By Amit Pal
Director of Communications
Freedom From Religion Foundation
The prevalent emotion at the Freedom From Religion Foundation is excitement.
The week started off on a stimulating note. We issued an appeal on Monday to members in our home area asking them to join us for the last time in the school year to counter a weekly “Jesus Lunch” at a park adjacent to the high school in Middleton, Wis. Many of our staff and supporters were there with free pizza on Tuesday to make sure that these Christian proselytizers didn’t have a free run of the school.
First we take D.C.
The thrill continued through the week. We launched an ad campaign that took over the transportation system in our nation’s capital. Potomac and Rappahannock Transportation Commission commuter buses were wrapped with a giant message stating, “I’m an Atheist and I Vote.” Downtown commuters were greeted by 60 illuminated kiosk ads featuring young, millennial atheist voters. That did cause a bit of a kerfuffle, with the result that PRTC is considering revising its policy of allowing advocacy ads on its buses. We’ll be there in person to protest. Why not let the commuters decide instead, we ask? The ads will be up through the Reason Rally events next week.
Come check us out!
Access to Freethought Now! is free and we never run ads. But we would sure appreciate your help keeping it that way.
We were also energized enough to revamp the shopping section of our website. We have a slew of new products, and the site is mobile friendly. Come check us out. You won’t want to leave!
We deserve protection
Even with all our adrenaline, we found the focus to concentrate on a range of issues. The U.S. Congress is considering adding language to the 1998 International Religious Freedom Act that would include freethinkers under its protective umbrella. We urged our members to contact their senators on the Senate Foreign Relations Committee and ask them to vote the right way. In countries such as Saudi Arabia and Bangladesh, nontheists under attack need all the legal protection they can get.
Why not teach Richard Dawkins?
From congressional bills to proposed local-level bible classes, there’s enough to keep us stimulated. An elective bible study class has been proposed for the 2017-18 curriculum in Bentonville, Ark., on dubious academic grounds. If the Bentonville School District feels that its students will benefit from a deeper understanding of belief systems, why has it not suggested classes on the Quran, the Bhagavad Gita or Richard Dawkins’ “The God Delusion”?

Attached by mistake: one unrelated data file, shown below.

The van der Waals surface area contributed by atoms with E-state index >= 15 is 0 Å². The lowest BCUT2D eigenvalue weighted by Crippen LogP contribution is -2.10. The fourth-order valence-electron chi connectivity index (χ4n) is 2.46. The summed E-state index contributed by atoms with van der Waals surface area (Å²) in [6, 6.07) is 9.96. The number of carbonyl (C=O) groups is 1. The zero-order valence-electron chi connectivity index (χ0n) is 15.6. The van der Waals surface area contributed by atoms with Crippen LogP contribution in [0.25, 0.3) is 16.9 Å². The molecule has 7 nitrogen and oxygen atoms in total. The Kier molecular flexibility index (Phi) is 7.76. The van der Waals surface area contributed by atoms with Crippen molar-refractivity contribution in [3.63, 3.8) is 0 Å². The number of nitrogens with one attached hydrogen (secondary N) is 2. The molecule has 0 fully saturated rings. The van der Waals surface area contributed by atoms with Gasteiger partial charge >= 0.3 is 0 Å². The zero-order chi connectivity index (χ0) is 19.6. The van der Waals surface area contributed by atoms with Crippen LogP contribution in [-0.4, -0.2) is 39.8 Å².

Hey, we’re generous
We were feeling so motivated that we offered a Texas town 20 times the amount it has agreed to get from a church for a controversial piece of land. The Port Neches City Council is selling a portion of a park to a church after we objected to a 10-foot cross on public property. We are concerned that the city is penalizing itself—and its citizens—by selling off prime real estate to “save” the cross and would be delighted to pay it a nice sum for the parcel.
Fighting the military machine
And we were galvanized enough to take on the U.S. Army. As currently written, both the JROTC and the ROTC creeds violate the Establishment Clause of the First Amendment of the U.S. Constitution. FFRF is asking for the religious language to be removed.
We’re enthused about winning
Of course, nothing gets us enthused as much as victories, and a win this week was particularly exhilarating. A Texas school district has promised several policy changes in response to our complaints—that, too, within a couple of weeks after we contacted it. Wow!
More excitement ahead
Next week will be even more thrilling as we converge at the massive Reason Rally on Saturday, June 4, in Washington, D.C. Several of us at FFRF (including Co-Presidents Dan Barker and Annie Laurie Gaylor, who are featured speakers) will be there. We hope that you will participate in this exciting event! Be sure to visit FFRF’s exhibition booth to say “hi” and for free swag, including a fan saying “fan of reason,” FFRF-inscribed sunglasses, stickers and a placard that reads “I’m Secular & I Vote” on one side and “Unabashed Atheist (Not Afraid of Burning in Hell)” on the other.
FFRF is a national nonprofit dedicated to keeping state and church separate and educating about nontheism. For more information and a copy of our paper, Freethought Today, please click here.